By Donna Cornelius
A daylong celebration that moves from downtown Birmingham to a Harpersville farm pays homage to the South’s favorite veggie – or fruit.
Tomatoes are fruits, botanically speaking. But in the late 1800s, the U.S. government classified them as vegetables for taxing purposes.
However you describe these juicy globes of goodness, you should be able to get your fill of tomatoes July 18.
The Birmingham chapter of Les Dames d’Escoffier International, a worldwide society of women leaders in food, beverage and hospitality, is teaming up with The Market at Pepper Place and Stone Hollow Farmstead to celebrate Alabama tomatoes with a recipe contest, tastings, appearances by tomato gurus, the Alabama Tomato Festival and a farm dinner.
The festivities begin with the Great Alabama Tomato Contest at 10:15 a.m. at Pepper Place right after Chef Chris Hastings of Hot and Hot Fish Club finishes his cooking demonstration.
Recipes for the contest had to be submitted by July 4 in one of three categories: appetizers and salads, main courses and desserts.
Finalists were notified July 10 and will compete on stage at Pepper Place’s Chef Demo area.
Morgan Murphy, television personality and cookbook author, will emcee the contest.
Judges will be Cullman County farmer Lawrence Calvert; Carole Griffin, owner of Chez Lulu and the Continental Bakery; and food writer Jo Ellen O’Hara.
Tomato breeder Tom Wagner, president of Wagner Seeds, will be on hand to talk about tomato varieties, including his popular Green Zebra.
Deborah Stone of Stone Hollow Farmstead also will be there to share information about tomato varieties, efforts to breed disease-resistant heirloom tomatoes and the importance of preserving tomatoes as part of the South’s culinary heritage.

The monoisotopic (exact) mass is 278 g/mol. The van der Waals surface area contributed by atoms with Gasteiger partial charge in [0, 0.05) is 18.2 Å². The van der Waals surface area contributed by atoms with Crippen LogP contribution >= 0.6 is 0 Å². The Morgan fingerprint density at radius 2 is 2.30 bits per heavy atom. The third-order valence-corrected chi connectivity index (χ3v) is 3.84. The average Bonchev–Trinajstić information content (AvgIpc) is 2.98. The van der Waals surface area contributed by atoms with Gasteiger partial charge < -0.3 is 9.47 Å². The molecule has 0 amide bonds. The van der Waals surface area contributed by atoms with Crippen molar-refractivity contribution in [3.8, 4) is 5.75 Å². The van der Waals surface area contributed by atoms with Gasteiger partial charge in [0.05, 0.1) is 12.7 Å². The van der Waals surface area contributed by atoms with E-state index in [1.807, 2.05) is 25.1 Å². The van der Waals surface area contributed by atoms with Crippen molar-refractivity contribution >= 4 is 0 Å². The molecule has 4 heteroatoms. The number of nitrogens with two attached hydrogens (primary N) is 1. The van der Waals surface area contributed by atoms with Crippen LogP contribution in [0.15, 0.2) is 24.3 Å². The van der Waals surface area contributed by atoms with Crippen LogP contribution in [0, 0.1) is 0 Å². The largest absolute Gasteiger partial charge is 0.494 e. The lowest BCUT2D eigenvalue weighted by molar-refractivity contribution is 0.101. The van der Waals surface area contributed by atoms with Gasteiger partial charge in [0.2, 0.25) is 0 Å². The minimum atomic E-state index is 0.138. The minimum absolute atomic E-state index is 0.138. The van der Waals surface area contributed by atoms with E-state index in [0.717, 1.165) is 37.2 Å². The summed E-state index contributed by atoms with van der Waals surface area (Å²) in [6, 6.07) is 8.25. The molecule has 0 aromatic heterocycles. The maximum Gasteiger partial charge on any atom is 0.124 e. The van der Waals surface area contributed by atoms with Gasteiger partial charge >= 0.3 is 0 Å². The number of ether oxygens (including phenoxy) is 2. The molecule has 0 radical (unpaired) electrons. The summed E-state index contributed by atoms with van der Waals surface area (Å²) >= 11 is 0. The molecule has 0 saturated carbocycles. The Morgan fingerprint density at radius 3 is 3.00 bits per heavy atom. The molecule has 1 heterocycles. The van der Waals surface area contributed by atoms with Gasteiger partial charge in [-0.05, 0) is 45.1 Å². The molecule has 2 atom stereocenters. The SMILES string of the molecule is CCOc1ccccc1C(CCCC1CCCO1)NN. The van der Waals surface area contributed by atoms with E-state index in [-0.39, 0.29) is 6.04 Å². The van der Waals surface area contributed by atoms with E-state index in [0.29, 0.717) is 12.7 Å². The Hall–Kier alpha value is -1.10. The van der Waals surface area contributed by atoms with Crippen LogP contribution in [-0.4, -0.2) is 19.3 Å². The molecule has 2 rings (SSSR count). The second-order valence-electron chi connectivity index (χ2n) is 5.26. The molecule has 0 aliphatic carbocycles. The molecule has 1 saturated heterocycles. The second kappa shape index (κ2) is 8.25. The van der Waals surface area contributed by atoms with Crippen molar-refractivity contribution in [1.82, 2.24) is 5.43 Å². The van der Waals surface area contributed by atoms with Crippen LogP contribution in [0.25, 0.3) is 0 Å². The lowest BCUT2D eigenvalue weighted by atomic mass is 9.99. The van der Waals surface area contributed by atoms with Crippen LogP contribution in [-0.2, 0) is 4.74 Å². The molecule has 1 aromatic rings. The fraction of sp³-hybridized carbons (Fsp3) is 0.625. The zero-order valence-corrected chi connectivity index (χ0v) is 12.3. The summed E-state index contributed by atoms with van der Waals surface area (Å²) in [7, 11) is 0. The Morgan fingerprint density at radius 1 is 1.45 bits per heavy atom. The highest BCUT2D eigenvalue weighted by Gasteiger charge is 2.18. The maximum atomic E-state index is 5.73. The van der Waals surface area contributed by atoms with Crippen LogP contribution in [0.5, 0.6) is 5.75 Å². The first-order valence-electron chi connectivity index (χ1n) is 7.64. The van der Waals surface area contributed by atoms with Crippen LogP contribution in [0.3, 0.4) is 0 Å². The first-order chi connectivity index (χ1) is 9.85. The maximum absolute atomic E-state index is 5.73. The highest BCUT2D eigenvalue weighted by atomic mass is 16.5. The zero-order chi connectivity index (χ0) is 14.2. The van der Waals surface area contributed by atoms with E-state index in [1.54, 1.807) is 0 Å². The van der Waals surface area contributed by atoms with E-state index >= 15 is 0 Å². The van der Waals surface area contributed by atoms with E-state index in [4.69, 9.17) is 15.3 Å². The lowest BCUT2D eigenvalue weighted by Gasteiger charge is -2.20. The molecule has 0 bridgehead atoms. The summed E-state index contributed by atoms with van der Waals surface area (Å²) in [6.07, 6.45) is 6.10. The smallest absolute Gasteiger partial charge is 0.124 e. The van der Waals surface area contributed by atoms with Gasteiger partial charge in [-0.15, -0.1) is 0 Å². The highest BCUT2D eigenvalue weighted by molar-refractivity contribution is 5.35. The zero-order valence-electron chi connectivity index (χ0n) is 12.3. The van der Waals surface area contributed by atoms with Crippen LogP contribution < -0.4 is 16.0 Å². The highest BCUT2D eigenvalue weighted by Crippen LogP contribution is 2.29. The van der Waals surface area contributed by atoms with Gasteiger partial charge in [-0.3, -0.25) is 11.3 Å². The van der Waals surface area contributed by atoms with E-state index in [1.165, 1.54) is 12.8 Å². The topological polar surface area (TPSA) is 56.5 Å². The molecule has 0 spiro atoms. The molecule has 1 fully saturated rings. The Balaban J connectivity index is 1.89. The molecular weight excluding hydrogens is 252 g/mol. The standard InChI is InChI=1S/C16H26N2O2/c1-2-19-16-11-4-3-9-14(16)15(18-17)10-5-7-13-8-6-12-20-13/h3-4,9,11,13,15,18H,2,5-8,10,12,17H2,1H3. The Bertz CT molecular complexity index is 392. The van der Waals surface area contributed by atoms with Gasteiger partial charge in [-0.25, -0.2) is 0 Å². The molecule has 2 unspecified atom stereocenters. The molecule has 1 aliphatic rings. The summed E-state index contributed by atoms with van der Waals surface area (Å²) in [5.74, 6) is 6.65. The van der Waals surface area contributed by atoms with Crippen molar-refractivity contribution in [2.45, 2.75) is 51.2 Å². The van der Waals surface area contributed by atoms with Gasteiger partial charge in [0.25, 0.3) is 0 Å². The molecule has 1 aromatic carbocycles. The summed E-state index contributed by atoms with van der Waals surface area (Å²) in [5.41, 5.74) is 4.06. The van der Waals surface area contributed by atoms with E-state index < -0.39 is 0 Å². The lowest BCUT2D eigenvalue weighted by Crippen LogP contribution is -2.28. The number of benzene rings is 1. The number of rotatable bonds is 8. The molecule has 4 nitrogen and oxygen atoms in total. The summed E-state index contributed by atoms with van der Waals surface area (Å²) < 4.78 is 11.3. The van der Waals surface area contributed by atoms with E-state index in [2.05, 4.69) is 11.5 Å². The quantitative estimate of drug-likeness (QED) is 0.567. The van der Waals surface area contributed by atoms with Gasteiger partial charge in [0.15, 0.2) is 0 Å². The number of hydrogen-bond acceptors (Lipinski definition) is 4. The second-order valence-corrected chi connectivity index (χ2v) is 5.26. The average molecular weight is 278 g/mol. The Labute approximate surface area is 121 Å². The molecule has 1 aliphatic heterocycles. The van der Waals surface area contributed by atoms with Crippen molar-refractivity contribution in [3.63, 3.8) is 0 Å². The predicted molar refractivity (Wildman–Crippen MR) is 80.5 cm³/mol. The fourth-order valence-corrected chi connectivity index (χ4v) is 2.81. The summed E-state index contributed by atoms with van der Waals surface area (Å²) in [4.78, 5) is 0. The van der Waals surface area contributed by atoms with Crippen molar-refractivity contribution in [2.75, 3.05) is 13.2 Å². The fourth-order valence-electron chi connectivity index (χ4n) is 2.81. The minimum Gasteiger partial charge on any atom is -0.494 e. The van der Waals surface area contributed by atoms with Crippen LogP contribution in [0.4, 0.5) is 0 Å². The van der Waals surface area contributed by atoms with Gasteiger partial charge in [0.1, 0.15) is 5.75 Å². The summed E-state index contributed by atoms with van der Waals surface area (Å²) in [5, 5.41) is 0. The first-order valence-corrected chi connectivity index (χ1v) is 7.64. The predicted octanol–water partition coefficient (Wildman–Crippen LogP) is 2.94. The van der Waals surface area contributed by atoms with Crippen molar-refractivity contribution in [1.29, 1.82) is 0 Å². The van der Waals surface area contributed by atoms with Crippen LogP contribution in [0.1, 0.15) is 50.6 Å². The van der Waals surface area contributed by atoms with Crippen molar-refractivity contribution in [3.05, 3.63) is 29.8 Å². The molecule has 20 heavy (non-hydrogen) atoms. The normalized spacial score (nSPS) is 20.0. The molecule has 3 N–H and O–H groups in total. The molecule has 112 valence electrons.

The tomato immersion continues with the Alabama Tomato Festival from 1-5 p.m. at Stone Hollow Farmstead in Harpersville.
Birmingham chefs Angela Schmidt of Chef U and Maureen Holt of Little Savannah Restaurant and Bar will be at the festival to cook up some tomato treats, Deborah Stone said.
“You’ll be able to try things like tomato lemonade and tomato aspic,” Stone said.
The Little Memphis Blues Orchestra – formerly the Taylor Hicks Band — will play at the festival, too.
For those hungry for even more tomato goodness, a farm dinner with David Bancroft, chef-owner of Acre in Auburn, will begin at 6:30 p.m. at Stone Hollow.
“Chris Bennett, our local forager, will forage before the dinner,” Stone said.
Bennett will have copies of his new cookbook, “Foraging the Southeast: 120 Wild and Flavorful Edibles from Angelica to Wild Plums” at the event. Murphy will sign copies of his latest book, “Off the Eaten Path: On the Road Again” at the farm and at Pepper Place.
The Heavy Hearts band will entertain at the Stone Hollow dinner.
Tickets for the dinner are $110 and include a bus shuttle to the farm from The Summit area.
Stone said a portion of the proceeds from the Alabama Tomato Festival and farm dinner will go toward seed money for a planned fund that will help farmers.
“We’ll make a donation to a new farmers’ fund,” she said. “We hope to be able to provide seed money that will be put into an escrow account.”
The fund is expected to help farmers with healthcare and other needs, Stone said.
“We want this event to grow and become a big event in years to come,” she said.
Angela Schmidt, who’s not only a chef but president of Birmingham’s Les Dames d’Escoffier International chapter, said the tomato jamboree fits LDEI’s mission: education, advocacy, mentoring and philanthropy.
“We see this tomato celebration as an excellent and tasty way to advocate for local growers, markets and home cooks while educating the public about culinary traditions involving tomatoes,” Schmidt said.
Visit www.alabamatomatofestival.com for more information about the Stone Hollow activities.
For details about the Great Alabama Tomato Contest, visit www.pepperplace.com.